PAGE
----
The solution in Solution-Focused work: Why it works… – Part 2

By Dr. Joe Isbister

Following on from my previous blog, Harnessing the power of Solution-Focused Coaching, here are some more of the ideas associated with solution-focused work. This article explores why solution-focused techniques are useful. Below are some reminders of the basic principles and a deeper look into some of the reasons why these techniques are known to be effective.

Goal Setting and Establishing a Client’s “Best Hope”

One of the first steps is for the practitioner to identify and clarify future-focused, definable goals with the client. This may be in relation to shorter-term focuses, like the hopes and expectations of a particular session, but also on longer-term goals and preferred futures in a client’s life.

Why this works…

This is based on the belief that there is always a ‘better way’ and there is always hope. The way to find this ‘better way’ is by focusing on the future, not the past. Exploring goal setting with a client helps to steer a client’s thinking towards the future. It can also help the coach to better understand a client’s frame of reference. Ultimately enhancing the questions and interactions that follow. It enables both parties to know if they are being effective as they go along. It can be a useful starting point for each session or as an anchoring point to agree to return to periodically.

The Coping and Compliment Questions

This is about noticing and amplifying previously hidden or unrecognised strengths, coping mechanisms or resiliency factors already at play. Then reflecting these words and observations back to a client in the form of a compliment or specific encouragement.

Why this works…

This technique is a natural extension of the notion that people are inherently resourceful and creative. This approach has been recognised as an important component of helping to quickly establish trust and rapport and provide an important sense that the client is being listened to.

This technique is intended to help clients recognise their own resiliency and identify some of the ways in which they already cope with problems effectively.

Exception Finding

Noticing times when some aspect of the clients’ goal was already happening to some degree. Then reflecting and building on this, as a way of moving closer towards solutions.

Why this works…

This stems from the belief that the most persistent problems will not present absolutely all of the time. There will always be some exceptions. Probing around exceptions can help change a client’s perception of a problem, helping them to view it as a more changeable entity that may not be as intractable or persistent as they have come to believe.

This can be the starting point in enabling a client to reframe their problem and in-turn provide them with a greater sense of efficacy. The initial developers of these Solution-focused techniques, Steve De Shazer and Insoo Kim Berg advocate that talking about exceptions also increases the likelihood of unearthing possible solutions, which can then be built upon.

The Miracle Question

A powerful technique which gets a client to imagine life without the problem.

Why this works…

The rationale here is to provide an opportunity for a client to be very future-focused and visionary in their thinking. It helps to free a person’s mind up and open up possibilities for helping to understand what may be possible.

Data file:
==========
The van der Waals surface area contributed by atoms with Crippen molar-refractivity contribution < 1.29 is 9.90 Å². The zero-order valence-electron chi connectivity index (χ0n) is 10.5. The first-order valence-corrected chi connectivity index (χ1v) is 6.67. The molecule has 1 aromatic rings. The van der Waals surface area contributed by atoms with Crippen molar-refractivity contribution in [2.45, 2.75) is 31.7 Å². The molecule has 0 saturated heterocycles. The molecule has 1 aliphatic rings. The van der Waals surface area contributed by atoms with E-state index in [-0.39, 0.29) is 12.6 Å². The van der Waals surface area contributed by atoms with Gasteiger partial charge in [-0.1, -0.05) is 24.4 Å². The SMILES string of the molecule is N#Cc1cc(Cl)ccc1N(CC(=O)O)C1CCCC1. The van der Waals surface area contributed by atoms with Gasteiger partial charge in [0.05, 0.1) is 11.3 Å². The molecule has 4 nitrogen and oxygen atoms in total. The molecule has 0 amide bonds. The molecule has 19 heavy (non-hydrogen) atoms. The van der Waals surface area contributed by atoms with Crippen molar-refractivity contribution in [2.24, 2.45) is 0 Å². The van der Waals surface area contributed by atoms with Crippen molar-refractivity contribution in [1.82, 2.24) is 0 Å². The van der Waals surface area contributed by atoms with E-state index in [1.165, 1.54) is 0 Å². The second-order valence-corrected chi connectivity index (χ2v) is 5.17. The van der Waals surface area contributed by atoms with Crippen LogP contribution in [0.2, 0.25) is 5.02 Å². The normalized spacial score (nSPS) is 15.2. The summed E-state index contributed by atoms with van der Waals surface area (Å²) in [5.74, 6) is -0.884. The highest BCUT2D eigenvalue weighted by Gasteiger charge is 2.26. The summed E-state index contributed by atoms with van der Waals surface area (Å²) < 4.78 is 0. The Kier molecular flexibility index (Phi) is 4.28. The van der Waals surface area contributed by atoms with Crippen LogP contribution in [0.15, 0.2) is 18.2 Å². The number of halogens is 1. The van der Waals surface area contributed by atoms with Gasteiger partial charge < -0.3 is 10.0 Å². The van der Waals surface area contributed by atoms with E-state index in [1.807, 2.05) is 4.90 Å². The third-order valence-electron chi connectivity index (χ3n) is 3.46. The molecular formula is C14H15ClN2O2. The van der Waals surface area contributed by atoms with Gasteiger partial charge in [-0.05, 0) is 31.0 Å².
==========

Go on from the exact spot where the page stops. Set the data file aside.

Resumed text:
Scaling

Making a client quantify their state of mind and/or their aspirations. Helping to turn everything into something the client and coach can quantify into measurable goals.

Why this works…

Scaling a problem helps both parties to understand the severity of the presenting problem and what moving up the scale would look and feel life. Using this technique on a regular basis can help to give rise to the idea of ‘problems’ being changeable, it can also be used in conjunction with other techniques, such as the Miracle Question to gain a better understanding of how a client is doing, from their perspective.

The Solutions-focused mindset

Take a look at this short video which neatly describes in more detail, the core principles that form a solutions-focused mindset. It also provides some concrete examples of how the techniques outlined above can be used in practice. Although the video explains how the approach can be used in a therapeutic context, it clearly indicates how the 5 proven techniques can support many different types of conversations. This includes coaching and goal setting conversations at work.

For privacy reasons YouTube needs your permission to be loaded.
I Accept

As you can see, the essence of good solution-focused work lies in remaining mindful of the founding principles and values that gave rise to Solutions-Focused Therapy (SFT) or Solution-Focused Brief Therapy (SFBT) as it is often called.

When this happens, the techniques outlined in this video are a natural extension of this way of thinking. Notice how implicitly these approaches convey a sense of believing in your client’s capacities. This then inherently improves the quality of interactions that are made possible together and new solutions can potentially emerge. Using something as simple as a scaling exercise can have the power to change the whole narrative around an issue.

Notice too, how solution-focused tools and techniques are often used in combination to complement one another and to gain maximum effect. The example in this short film focuses on a married couple. Of course this is just one example. There is no reason why these tried and tested approaches could not be applied to an array of other challenges and different situations.

Why not experiment and do more of what works?

If you can see potential in this approach and it resonates with you, why not experiment more with it? Get it into the muscles of your practice and do more of what works – more often!